Luke 14:29
Lest haply, after he hath laid the foundation, and is not able to finish it, all that behold it begin to mock him,
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14:25-35 Though the disciples of Christ are not all crucified, yet they all bear their cross, and must bear it in the way of duty. Jesus bids them count upon it, and then consider of it. Our Saviour explains this by two similitudes; the former showing that we must consider the expenses of our religion; the latter, that we must consider the perils of it. Sit down and count the cost; consider it will cost the mortifying of sin, even the most beloved lusts. The proudest and most daring sinner cannot stand against God, for who knows the power of his anger? It is our interest to seek peace with him, and we need not send to ask conditions of peace, they are offered to us, and are highly to our advantage. In some way a disciple of Christ will be put to the trial. May we seek to be disciples indeed, and be careful not to grow slack in our profession, or afraid of the cross; that we may be the good salt of the earth, to season those around us with the savour of Christ.Haply - Perhaps.

To mock him - To ridicule him. To laugh at him.

28-33. which of you, &c.—Common sense teaches men not to begin any costly work without first seeing that they have wherewithal to finish. And he who does otherwise exposes himself to general ridicule. Nor will any wise potentate enter on a war with any hostile power without first seeing to it that, despite formidable odds (two to one), he be able to stand his ground; and if he has no hope of this, he will feel that nothing remains for him but to make the best terms he can. Even so, says our Lord, "in the warfare you will each have to wage as My disciples, despise not your enemy's strength, for the odds are all against you; and you had better see to it that, despite every disadvantage, you still have wherewithal to hold out and win the day, or else not begin at all, and make the best you can in such awful circumstances." In this simple sense of the parable (Stier, Alford, &c., go wide of the mark here in making the enemy to be God, because of the "conditions of peace," Lu 14:32), two things are taught: (1) Better not begin (Re 3:15), than begin and not finish. (2) Though the contest for salvation be on our part an awfully unequal one, the human will, in the exercise of that "faith which overcometh the world" (1Jo 5:4), and nerved by power from above, which "out of weakness makes it strong" (Heb 11:34; 1Pe 1:5), becomes heroical and will come off "more than conqueror." But without absolute surrender of self the contest is hopeless (Lu 14:33). See Poole on "Luke 14:28"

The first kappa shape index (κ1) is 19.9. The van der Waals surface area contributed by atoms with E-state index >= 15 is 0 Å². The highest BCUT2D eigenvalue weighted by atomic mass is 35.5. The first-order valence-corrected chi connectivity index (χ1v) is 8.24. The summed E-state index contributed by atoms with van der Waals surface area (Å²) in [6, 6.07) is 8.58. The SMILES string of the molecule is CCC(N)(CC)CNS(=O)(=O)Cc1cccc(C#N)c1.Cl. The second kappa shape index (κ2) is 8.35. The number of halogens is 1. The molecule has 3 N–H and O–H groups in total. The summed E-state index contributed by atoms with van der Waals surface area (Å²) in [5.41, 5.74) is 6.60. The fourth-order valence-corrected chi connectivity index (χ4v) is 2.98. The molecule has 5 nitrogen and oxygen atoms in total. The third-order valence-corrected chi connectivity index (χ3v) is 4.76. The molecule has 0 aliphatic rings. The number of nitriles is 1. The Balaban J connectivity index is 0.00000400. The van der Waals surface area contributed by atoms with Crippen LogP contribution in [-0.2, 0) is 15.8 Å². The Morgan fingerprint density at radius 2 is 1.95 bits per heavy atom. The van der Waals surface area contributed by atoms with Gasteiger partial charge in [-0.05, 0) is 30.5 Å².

Lest haply after he hath laid the foundation,.... Has begun to build, has taken up a profession, has submitted to ordinances, and got into a church state:

and is not able to finish it; a foundation may be laid, and the building may never be finished, because the foundation is not laid right; was it, it would continue, and the building go on, and at last be finished; though no man is able to finish it of himself, yet those hands which have laid the foundation, will raise up the superstructure, and complete the whole building, through the power and efficacy of divine grace: but where there is a beginning, and which at first looks well, and there is no progress, but the work is dropped and left unfinished,

all that behold it, begin to mock; as follows;

Lest haply, after he hath laid the foundation, and is not able to finish it, all that behold it begin to mock him,
Luke 14:29. ἐμπαίζειν, to mock; an unfinished tower is specially ridiculous: height is essential.—οὗτος, etc., this man, contemptuously; “this” stands for a proper name. “Vulgo ponunt N. N.,” Bengel. Jesus here appeals with characteristic tact to one of the most sensitive feelings of human nature—shrinking from ridicule. Who would care to be spoken of all his days as the man who commenced a tower and could not finish it?

29. all that behold it begin to mock him] Very possibly this might have actually happened in some well-known instance, since the Herodian family had a passion for great buildings and probably found many imitators. First failure, then shame awaits renegade professions and extinguished enthusiasms.

Luke 14:29. Ἄρξωνται, begin to) No one laughs at the man, whose attempts are not abortive.[150]

[150] It is only when they prove failures, men then begin to laugh.—E. and T.

Luke 14:29To finish (ἐκτελέσαι)

Lit., "to finish out" (ἐκ).

Behold (θεωροῦντες)

Attentively watching the progress of the building. See on Luke 10:18.

Begin to mock

As his resources come to an end.

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